College Scholars Events are designed to present information about internships, distinguished scholarships, undergraduate research and other important topics. We typically schedule two of these events per quarter. Students in College Scholars are required to attend four of these events by the end of their Senior Year.
Opening Night, May 13th is a College Scholars Event. There will not be a sign-up sheet at the museum. To get credit for attending the event, please send a selfie from the event to firstname.lastname@example.org. Also please include your name and UO ID number.
Tanisha Ford “The Politics of Style: Black Women, Social Movements, and Global Fashion Economies”
Knight Library Browsing Room
Professor Tanisha Ford will give a public talk titled “The Politics of Style: Black Women, Social Movements, and Global Fashion Economies” at noon on Friday, April 29, 2016, in the Knight Library Browsing Room on the University of Oregon campus. Professor Ford will draw the talk from her new book Liberated Threads: Black Women, Style, and the Global Politics of Soul (UNC Press, 2015). Her visit is possible through the generous support of the Department of English, the Center for the Study of Women in Society, the Department of Women’s and Gender Studies, the College Scholars Program, the CSWS Women of Color Project, the Office of Equity and Inclusion, the Office of the Provost and Academic Affairs, and the Department of Ethnic Studies.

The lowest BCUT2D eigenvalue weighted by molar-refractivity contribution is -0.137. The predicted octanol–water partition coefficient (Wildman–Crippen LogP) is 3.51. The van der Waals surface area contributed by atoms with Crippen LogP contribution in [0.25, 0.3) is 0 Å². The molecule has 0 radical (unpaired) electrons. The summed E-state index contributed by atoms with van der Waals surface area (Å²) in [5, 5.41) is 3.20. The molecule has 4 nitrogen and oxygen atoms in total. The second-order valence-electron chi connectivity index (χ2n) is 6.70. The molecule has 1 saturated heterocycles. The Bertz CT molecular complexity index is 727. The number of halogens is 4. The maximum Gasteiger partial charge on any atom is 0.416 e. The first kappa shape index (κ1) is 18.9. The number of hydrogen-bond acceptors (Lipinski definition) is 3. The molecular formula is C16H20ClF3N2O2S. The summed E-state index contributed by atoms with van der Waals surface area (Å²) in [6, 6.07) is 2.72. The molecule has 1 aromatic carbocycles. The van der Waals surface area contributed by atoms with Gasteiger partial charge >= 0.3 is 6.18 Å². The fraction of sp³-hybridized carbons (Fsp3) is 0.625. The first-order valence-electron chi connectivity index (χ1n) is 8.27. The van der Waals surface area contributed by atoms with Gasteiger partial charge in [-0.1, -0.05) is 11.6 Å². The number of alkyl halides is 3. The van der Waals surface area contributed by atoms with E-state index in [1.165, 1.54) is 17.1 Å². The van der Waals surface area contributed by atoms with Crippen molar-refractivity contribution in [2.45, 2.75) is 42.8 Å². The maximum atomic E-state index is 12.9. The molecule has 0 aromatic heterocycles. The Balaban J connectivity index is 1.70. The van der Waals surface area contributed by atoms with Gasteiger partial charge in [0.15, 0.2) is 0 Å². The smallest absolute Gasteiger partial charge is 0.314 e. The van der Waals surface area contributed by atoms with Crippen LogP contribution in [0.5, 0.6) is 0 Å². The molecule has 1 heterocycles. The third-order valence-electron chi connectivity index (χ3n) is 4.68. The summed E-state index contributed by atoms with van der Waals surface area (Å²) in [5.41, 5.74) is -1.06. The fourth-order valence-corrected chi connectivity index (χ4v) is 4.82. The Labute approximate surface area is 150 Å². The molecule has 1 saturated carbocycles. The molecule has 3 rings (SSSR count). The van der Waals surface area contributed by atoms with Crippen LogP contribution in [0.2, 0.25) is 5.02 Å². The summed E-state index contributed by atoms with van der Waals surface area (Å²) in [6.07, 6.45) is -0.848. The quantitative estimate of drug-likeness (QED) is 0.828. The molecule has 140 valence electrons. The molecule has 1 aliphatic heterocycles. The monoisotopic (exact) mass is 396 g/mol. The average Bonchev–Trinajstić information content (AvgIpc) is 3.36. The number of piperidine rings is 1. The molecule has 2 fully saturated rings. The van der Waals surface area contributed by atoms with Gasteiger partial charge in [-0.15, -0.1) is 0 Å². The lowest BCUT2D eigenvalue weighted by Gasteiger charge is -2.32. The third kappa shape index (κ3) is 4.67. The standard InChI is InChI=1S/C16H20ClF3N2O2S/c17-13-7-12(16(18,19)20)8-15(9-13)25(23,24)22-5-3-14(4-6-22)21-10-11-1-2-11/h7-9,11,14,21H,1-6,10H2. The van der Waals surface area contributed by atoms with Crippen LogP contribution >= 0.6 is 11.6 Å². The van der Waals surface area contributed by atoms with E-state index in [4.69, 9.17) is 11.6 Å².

Tanisha Ford is an assistant professor of women’s, gender, and sexuality studies at University of Massachusetts, Amherst. Her book Liberated Threads uncovers how and why black women use beauty culture and fashion as a form of resistance and cultural-political expression. From the Civil Rights and Black Power era of the 1960s through antiapartheid activism in the 1980s and beyond, black women have used their clothing, hair, and style not simply as a fashion statement but as a powerful tool of resistance. Whether using stiletto heels as weapons to protect against police attacks or incorporating African-themed designs into everyday wear, these fashion-forward women celebrated their identities and pushed for equality. In this thought-provoking book, Ford explores how and why black women in places as far-flung as New York City, Atlanta, London, and Johannesburg incorporated style and beauty culture into their activism. Focusing on the emergence of the “soul style” movement—represented in clothing, jewelry, hairstyles, and more—Liberated Threads shows that black women’s fashion choices became galvanizing symbols of gender and political liberation. Drawing from an eclectic archive, Ford offers a new way of studying how black style and Soul Power moved beyond national boundaries, sparking a global fashion phenomenon. Following celebrities, models, college students, and everyday women as they moved through fashion boutiques, beauty salons, and record stores, Ford narrates the fascinating intertwining histories of Black Freedom and fashion.